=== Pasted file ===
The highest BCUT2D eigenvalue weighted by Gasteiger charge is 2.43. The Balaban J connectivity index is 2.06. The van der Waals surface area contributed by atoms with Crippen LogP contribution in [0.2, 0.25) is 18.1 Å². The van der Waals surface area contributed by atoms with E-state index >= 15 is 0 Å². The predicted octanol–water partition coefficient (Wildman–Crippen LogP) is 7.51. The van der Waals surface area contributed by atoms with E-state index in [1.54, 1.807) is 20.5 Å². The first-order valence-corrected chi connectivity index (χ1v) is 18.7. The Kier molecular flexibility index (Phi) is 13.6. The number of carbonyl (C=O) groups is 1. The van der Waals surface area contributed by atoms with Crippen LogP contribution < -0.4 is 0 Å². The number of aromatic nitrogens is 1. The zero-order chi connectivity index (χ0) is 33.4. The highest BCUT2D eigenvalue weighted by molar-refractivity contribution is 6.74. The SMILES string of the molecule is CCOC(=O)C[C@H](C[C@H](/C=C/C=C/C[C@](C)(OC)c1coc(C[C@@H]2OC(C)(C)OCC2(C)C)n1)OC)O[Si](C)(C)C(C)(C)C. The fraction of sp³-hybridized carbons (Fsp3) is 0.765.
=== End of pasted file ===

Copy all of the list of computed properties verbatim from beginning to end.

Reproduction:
The highest BCUT2D eigenvalue weighted by Gasteiger charge is 2.43. The Balaban J connectivity index is 2.06. The van der Waals surface area contributed by atoms with Crippen LogP contribution in [0.2, 0.25) is 18.1 Å². The van der Waals surface area contributed by atoms with E-state index >= 15 is 0 Å². The predicted octanol–water partition coefficient (Wildman–Crippen LogP) is 7.51. The van der Waals surface area contributed by atoms with E-state index in [1.54, 1.807) is 20.5 Å². The first-order valence-corrected chi connectivity index (χ1v) is 18.7. The Kier molecular flexibility index (Phi) is 13.6. The number of carbonyl (C=O) groups is 1. The van der Waals surface area contributed by atoms with Crippen LogP contribution < -0.4 is 0 Å². The number of aromatic nitrogens is 1. The zero-order chi connectivity index (χ0) is 33.4. The highest BCUT2D eigenvalue weighted by molar-refractivity contribution is 6.74. The SMILES string of the molecule is CCOC(=O)C[C@H](C[C@H](/C=C/C=C/C[C@](C)(OC)c1coc(C[C@@H]2OC(C)(C)OCC2(C)C)n1)OC)O[Si](C)(C)C(C)(C)C. The fraction of sp³-hybridized carbons (Fsp3) is 0.765.